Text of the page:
Throughout their existence, pubs and inns have had to adapt to changing circumstances brought about by developments in transport, the differing needs of both the travelling and the static population, and most fickle of all, the changing tastes of their clientele. Thus the sharp increase in wine consumption and the continuing rise in popularity of lager beer and imported bottled beers, the former at the expense of spirits and fortified wines such as port and sherry and the latter over the traditional English ale have contributed as much to the need to modify the local pub as the earlier replacement of the stage-coach by the train.

For many years the invention of the motor car and to some extent, the bicycle, stimulated an increase in passing trade, a benefit which was eventually dealt a severe blow by the introduction of drink-driving legislation. Recently, the repeal of the licensing restrictions on opening hours introduced during the Great War in efforts to keep munitions workers sober and at work have led to further change.

Tastes in interior design, probably stimulated by the popularity of numerous TV make-over programmes have led to the all too frequent make-over of the pub interior itself. Out go acres of polished walnut and engraved glass (unless the building is listed) and in come sofas, soft lighting and French doors. Bars which were once repositories of countless ornaments and curiosities are now studies in minimalism.

To compensate for falls in the sale of alcohol, bottled waters have supplemented stronger drinks (but not at a noticeably lower price) and the arrow-root biscuit in a jar on the bar has been superseded by a wide choice of food. If that great lover of pubs and pub food, Dr Johnson, was alive today he would probably have rejoiced at the return of the availability of the pork chop but might be puzzled by the appearance of ciabatta sandwiches on the menu!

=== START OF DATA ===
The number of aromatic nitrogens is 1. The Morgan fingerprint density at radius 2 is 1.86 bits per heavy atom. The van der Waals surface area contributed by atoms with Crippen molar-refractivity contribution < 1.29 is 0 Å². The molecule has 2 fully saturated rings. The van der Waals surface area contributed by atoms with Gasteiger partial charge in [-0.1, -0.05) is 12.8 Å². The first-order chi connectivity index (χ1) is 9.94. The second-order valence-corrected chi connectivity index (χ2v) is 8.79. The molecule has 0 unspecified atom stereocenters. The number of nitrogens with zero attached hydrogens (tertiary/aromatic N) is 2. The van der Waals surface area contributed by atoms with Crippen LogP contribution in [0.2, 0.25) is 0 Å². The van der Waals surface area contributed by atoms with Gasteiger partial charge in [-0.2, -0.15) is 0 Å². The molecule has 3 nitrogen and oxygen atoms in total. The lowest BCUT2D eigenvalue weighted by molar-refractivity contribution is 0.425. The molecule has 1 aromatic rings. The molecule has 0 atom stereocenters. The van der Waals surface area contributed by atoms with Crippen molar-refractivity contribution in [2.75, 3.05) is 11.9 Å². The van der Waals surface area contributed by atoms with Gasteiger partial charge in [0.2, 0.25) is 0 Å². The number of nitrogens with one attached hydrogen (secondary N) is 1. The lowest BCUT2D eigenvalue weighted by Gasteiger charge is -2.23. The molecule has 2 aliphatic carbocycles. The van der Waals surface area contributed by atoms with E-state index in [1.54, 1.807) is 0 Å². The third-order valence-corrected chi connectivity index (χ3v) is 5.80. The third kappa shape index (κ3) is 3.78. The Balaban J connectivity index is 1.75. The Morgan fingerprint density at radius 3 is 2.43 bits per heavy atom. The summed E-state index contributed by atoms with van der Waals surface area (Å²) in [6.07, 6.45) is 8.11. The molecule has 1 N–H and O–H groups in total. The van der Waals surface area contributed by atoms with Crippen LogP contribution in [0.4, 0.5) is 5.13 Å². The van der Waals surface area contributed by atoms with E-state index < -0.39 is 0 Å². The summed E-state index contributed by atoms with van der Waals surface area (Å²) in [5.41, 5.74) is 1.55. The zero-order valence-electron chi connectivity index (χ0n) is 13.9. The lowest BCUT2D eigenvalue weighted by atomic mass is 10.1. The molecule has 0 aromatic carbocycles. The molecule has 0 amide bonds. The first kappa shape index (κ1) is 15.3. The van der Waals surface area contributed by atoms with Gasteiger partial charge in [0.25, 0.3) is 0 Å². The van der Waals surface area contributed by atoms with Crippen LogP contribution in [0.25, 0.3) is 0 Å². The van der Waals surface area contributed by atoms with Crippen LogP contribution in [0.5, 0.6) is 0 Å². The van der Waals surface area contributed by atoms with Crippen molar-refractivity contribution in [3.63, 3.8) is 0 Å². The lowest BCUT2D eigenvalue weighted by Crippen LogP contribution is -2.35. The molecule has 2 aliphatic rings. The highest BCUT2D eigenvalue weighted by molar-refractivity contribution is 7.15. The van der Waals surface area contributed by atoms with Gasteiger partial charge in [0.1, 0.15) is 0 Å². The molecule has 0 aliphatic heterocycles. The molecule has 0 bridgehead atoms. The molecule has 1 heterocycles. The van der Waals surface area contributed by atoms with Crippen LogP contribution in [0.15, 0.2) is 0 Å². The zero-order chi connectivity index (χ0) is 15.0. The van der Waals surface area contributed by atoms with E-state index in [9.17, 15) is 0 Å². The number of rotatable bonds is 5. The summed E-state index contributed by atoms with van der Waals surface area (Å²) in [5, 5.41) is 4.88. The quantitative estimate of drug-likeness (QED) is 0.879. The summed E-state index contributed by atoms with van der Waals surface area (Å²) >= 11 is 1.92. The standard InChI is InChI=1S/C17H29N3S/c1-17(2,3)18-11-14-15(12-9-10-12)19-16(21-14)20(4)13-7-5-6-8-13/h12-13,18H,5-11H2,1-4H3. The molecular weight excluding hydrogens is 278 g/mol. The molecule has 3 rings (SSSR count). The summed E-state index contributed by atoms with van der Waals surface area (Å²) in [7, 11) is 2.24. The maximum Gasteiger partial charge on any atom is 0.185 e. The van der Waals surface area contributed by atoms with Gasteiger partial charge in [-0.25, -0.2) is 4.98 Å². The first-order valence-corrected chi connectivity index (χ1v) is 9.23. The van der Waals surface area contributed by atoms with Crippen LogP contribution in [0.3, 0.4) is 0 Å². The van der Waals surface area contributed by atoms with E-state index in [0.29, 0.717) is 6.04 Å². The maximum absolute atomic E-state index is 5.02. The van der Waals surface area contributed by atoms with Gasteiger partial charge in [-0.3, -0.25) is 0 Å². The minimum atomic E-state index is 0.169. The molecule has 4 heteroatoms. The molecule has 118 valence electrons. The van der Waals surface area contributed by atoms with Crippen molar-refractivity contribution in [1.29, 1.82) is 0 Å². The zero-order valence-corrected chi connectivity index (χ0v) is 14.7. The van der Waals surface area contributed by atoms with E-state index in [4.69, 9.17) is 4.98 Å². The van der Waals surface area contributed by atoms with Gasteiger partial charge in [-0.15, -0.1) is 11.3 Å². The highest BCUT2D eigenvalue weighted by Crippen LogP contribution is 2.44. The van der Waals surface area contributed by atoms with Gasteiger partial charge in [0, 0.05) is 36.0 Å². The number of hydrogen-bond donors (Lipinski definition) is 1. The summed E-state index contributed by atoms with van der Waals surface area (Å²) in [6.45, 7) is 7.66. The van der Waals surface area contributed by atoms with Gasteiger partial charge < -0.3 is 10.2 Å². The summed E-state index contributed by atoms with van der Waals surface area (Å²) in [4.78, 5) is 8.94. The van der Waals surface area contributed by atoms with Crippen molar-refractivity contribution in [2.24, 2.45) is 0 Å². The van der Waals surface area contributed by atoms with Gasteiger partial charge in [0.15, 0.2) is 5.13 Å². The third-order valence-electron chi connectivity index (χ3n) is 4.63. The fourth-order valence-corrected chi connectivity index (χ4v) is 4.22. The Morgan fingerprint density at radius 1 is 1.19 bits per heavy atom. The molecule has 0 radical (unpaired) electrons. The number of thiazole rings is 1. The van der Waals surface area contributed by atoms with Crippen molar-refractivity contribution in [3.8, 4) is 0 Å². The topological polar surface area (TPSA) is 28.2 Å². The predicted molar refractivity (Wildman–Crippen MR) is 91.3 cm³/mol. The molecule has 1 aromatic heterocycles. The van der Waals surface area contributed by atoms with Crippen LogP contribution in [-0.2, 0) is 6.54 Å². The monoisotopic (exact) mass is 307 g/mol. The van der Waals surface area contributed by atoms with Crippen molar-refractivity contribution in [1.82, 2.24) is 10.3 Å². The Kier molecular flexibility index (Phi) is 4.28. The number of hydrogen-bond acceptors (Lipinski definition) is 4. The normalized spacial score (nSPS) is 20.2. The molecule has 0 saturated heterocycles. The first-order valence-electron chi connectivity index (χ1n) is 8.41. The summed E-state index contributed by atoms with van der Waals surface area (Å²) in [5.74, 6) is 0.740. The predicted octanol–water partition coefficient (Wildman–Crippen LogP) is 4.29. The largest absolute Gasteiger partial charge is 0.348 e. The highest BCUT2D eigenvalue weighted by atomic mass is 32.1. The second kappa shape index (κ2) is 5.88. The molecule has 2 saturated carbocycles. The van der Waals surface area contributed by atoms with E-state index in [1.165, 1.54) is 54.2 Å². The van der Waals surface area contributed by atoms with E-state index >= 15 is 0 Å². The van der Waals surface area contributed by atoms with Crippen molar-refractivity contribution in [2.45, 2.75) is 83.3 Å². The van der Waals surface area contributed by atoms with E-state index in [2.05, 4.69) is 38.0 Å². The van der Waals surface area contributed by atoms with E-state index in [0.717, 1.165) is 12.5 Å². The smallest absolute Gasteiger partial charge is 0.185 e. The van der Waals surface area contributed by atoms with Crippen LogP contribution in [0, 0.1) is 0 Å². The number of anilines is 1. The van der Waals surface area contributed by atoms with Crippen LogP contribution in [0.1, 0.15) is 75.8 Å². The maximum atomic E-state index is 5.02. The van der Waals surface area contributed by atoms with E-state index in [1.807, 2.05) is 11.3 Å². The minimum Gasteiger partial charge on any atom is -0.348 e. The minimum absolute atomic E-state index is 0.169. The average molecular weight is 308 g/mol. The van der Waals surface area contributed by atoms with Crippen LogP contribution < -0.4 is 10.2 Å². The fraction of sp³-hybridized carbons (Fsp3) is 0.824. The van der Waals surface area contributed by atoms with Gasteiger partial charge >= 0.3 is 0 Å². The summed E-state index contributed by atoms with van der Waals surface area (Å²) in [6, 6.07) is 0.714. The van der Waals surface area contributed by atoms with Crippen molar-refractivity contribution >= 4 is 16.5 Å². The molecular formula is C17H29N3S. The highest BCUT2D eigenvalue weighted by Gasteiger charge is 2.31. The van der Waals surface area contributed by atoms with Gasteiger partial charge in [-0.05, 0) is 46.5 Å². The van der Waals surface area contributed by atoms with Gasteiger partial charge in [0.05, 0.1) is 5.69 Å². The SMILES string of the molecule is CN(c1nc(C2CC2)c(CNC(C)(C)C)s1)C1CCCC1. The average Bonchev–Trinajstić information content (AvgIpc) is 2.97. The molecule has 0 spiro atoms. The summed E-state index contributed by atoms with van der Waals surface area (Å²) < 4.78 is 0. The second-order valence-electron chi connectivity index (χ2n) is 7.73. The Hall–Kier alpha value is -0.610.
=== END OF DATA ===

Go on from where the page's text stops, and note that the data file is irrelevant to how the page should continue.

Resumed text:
That it is not easy to successfully run a pub has been brought into sharp focus by the recent announcement (Report: London Residential Research ) that fifty-four public houses in Southwark alone closed between 1995-2001, the highest closure rate in any London borough. Of course, many of these were in parts of the borough which have been redeveloped and some of the functions they performed when they were built in the second half of the nineteenth century have disappeared. The successful landlords are those who have the skill and adaptable premises to transform them into a wine bar or gastro-pub. Few 'traditional' pubs these days host meetings of Friendly Societies like the Foresters or the Oddfellows, nor are venues of Rotary Clubs or Masonic Lodges. The darts board has probably been replaced by a wide-screen television constantly showing football or rugby matches and the previously illegal service, which was always on hand, of putting on a bet, has been rendered obsolete by the opening of the neighbourhood betting shop.

By a curious chance, several pieces of evidence of the history of local Dulwich pubs have come to light. Thanks to Robert Adie of Holmdene Avenue a number maps and diagrams which were part of leases granted to 18th and 19th century Dulwich residents have come to light. This collection includes the plans of the enlargement of the stable yard of Greyhound Inn in 1833. The inn offered the service of a job master who would hire out horses and carriages. The ground plan of the new stable shows stalls for fifteen horses and cover for six carriages, several in secure coach houses. An additional feature in the yard, which stood on the south side of the inn, was a skittle alley.